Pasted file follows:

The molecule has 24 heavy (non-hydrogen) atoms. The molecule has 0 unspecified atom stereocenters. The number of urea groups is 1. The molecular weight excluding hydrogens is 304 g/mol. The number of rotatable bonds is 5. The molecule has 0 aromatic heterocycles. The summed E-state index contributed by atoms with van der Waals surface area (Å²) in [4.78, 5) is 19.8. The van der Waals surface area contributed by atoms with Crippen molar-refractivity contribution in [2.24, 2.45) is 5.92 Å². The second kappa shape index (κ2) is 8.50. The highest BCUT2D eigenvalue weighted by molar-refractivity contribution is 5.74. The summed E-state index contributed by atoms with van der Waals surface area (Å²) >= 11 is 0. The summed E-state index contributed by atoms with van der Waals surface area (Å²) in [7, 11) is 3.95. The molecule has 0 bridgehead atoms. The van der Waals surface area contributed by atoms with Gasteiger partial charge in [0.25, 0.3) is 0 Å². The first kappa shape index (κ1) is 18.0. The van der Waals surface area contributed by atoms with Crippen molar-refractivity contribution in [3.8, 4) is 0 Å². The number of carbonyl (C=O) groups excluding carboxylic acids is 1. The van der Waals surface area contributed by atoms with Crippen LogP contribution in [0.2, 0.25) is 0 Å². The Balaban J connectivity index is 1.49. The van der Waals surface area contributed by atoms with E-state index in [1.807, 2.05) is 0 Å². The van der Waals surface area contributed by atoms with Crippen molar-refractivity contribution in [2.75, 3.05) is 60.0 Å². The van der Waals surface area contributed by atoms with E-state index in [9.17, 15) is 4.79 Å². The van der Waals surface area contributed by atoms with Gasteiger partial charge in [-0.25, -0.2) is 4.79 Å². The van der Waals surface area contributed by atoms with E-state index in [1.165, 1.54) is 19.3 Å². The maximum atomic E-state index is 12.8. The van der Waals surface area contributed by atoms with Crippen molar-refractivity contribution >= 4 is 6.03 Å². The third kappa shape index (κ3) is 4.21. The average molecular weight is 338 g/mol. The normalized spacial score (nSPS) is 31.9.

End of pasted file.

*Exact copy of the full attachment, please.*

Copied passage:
The molecule has 24 heavy (non-hydrogen) atoms. The molecule has 0 unspecified atom stereocenters. The number of urea groups is 1. The molecular weight excluding hydrogens is 304 g/mol. The number of rotatable bonds is 5. The molecule has 0 aromatic heterocycles. The summed E-state index contributed by atoms with van der Waals surface area (Å²) in [4.78, 5) is 19.8. The van der Waals surface area contributed by atoms with Crippen molar-refractivity contribution in [2.24, 2.45) is 5.92 Å². The second kappa shape index (κ2) is 8.50. The highest BCUT2D eigenvalue weighted by molar-refractivity contribution is 5.74. The summed E-state index contributed by atoms with van der Waals surface area (Å²) >= 11 is 0. The summed E-state index contributed by atoms with van der Waals surface area (Å²) in [7, 11) is 3.95. The molecule has 0 bridgehead atoms. The van der Waals surface area contributed by atoms with Gasteiger partial charge in [0.25, 0.3) is 0 Å². The first kappa shape index (κ1) is 18.0. The van der Waals surface area contributed by atoms with Crippen molar-refractivity contribution in [3.8, 4) is 0 Å². The number of carbonyl (C=O) groups excluding carboxylic acids is 1. The van der Waals surface area contributed by atoms with Crippen LogP contribution in [0.2, 0.25) is 0 Å². The Balaban J connectivity index is 1.49. The van der Waals surface area contributed by atoms with E-state index in [1.807, 2.05) is 0 Å². The van der Waals surface area contributed by atoms with Crippen molar-refractivity contribution in [2.75, 3.05) is 60.0 Å². The van der Waals surface area contributed by atoms with E-state index in [9.17, 15) is 4.79 Å². The van der Waals surface area contributed by atoms with Gasteiger partial charge in [-0.25, -0.2) is 4.79 Å². The van der Waals surface area contributed by atoms with E-state index in [1.165, 1.54) is 19.3 Å². The maximum atomic E-state index is 12.8. The van der Waals surface area contributed by atoms with Crippen molar-refractivity contribution >= 4 is 6.03 Å². The third kappa shape index (κ3) is 4.21. The average molecular weight is 338 g/mol. The normalized spacial score (nSPS) is 31.9.